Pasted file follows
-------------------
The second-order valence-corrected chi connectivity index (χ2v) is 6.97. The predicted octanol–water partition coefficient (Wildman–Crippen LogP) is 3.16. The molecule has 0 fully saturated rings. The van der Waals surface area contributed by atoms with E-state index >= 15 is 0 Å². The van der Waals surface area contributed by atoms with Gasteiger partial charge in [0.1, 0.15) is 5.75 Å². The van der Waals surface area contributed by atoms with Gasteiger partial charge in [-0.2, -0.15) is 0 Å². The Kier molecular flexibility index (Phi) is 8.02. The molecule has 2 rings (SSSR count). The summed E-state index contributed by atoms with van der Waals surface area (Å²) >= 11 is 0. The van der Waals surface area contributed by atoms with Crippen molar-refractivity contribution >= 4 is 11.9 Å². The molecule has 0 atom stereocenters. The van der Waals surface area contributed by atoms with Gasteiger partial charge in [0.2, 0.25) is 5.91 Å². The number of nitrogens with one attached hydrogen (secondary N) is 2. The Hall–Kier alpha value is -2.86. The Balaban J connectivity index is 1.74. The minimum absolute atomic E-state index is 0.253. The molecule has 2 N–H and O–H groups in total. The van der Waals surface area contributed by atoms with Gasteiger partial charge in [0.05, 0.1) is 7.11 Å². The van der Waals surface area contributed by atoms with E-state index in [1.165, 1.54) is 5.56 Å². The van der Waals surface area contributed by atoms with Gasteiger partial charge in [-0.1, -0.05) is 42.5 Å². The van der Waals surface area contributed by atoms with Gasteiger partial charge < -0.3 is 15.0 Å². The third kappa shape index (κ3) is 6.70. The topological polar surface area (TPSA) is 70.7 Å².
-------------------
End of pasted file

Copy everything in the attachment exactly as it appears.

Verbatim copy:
The second-order valence-corrected chi connectivity index (χ2v) is 6.97. The predicted octanol–water partition coefficient (Wildman–Crippen LogP) is 3.16. The molecule has 0 fully saturated rings. The van der Waals surface area contributed by atoms with E-state index >= 15 is 0 Å². The van der Waals surface area contributed by atoms with Gasteiger partial charge in [0.1, 0.15) is 5.75 Å². The van der Waals surface area contributed by atoms with Gasteiger partial charge in [-0.2, -0.15) is 0 Å². The Kier molecular flexibility index (Phi) is 8.02. The molecule has 2 rings (SSSR count). The summed E-state index contributed by atoms with van der Waals surface area (Å²) >= 11 is 0. The van der Waals surface area contributed by atoms with Crippen molar-refractivity contribution >= 4 is 11.9 Å². The molecule has 0 atom stereocenters. The van der Waals surface area contributed by atoms with Gasteiger partial charge in [0.2, 0.25) is 5.91 Å². The number of nitrogens with one attached hydrogen (secondary N) is 2. The Hall–Kier alpha value is -2.86. The Balaban J connectivity index is 1.74. The minimum absolute atomic E-state index is 0.253. The molecule has 2 N–H and O–H groups in total. The van der Waals surface area contributed by atoms with Gasteiger partial charge in [0.05, 0.1) is 7.11 Å². The van der Waals surface area contributed by atoms with E-state index in [1.165, 1.54) is 5.56 Å². The van der Waals surface area contributed by atoms with Gasteiger partial charge in [-0.1, -0.05) is 42.5 Å². The van der Waals surface area contributed by atoms with Gasteiger partial charge < -0.3 is 15.0 Å². The third kappa shape index (κ3) is 6.70. The topological polar surface area (TPSA) is 70.7 Å².